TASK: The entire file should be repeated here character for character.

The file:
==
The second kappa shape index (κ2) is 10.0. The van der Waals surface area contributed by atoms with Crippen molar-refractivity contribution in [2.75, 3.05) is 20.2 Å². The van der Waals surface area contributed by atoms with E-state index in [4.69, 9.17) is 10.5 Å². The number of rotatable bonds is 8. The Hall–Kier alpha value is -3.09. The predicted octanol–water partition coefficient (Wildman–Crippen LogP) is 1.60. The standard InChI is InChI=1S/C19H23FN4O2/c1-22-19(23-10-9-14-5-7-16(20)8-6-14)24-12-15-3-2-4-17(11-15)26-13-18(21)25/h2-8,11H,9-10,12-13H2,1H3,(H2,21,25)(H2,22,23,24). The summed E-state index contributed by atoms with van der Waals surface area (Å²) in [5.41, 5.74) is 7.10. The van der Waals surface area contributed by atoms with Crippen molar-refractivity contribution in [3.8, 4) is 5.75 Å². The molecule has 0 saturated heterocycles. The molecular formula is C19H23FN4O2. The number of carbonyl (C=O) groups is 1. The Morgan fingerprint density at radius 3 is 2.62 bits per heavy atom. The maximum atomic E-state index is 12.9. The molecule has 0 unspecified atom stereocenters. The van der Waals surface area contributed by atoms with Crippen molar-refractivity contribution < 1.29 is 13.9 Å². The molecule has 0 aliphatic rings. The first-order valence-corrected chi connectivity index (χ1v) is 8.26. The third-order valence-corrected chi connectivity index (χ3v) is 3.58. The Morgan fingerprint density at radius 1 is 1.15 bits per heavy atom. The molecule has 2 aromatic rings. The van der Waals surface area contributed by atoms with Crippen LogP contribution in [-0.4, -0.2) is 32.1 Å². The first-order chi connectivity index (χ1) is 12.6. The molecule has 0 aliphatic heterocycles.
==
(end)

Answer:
The second kappa shape index (κ2) is 10.0. The van der Waals surface area contributed by atoms with Crippen molar-refractivity contribution in [2.75, 3.05) is 20.2 Å². The van der Waals surface area contributed by atoms with E-state index in [4.69, 9.17) is 10.5 Å². The number of rotatable bonds is 8. The Hall–Kier alpha value is -3.09. The predicted octanol–water partition coefficient (Wildman–Crippen LogP) is 1.60. The standard InChI is InChI=1S/C19H23FN4O2/c1-22-19(23-10-9-14-5-7-16(20)8-6-14)24-12-15-3-2-4-17(11-15)26-13-18(21)25/h2-8,11H,9-10,12-13H2,1H3,(H2,21,25)(H2,22,23,24). The summed E-state index contributed by atoms with van der Waals surface area (Å²) in [5.41, 5.74) is 7.10. The van der Waals surface area contributed by atoms with Crippen molar-refractivity contribution in [3.8, 4) is 5.75 Å². The molecule has 0 saturated heterocycles. The molecular formula is C19H23FN4O2. The number of carbonyl (C=O) groups is 1. The Morgan fingerprint density at radius 3 is 2.62 bits per heavy atom. The maximum atomic E-state index is 12.9. The molecule has 0 unspecified atom stereocenters. The van der Waals surface area contributed by atoms with Crippen molar-refractivity contribution < 1.29 is 13.9 Å². The molecule has 0 aliphatic rings. The first-order valence-corrected chi connectivity index (χ1v) is 8.26. The third-order valence-corrected chi connectivity index (χ3v) is 3.58. The Morgan fingerprint density at radius 1 is 1.15 bits per heavy atom. The molecule has 2 aromatic rings. The van der Waals surface area contributed by atoms with Crippen LogP contribution in [-0.4, -0.2) is 32.1 Å². The first-order chi connectivity index (χ1) is 12.6. The molecule has 0 aliphatic heterocycles.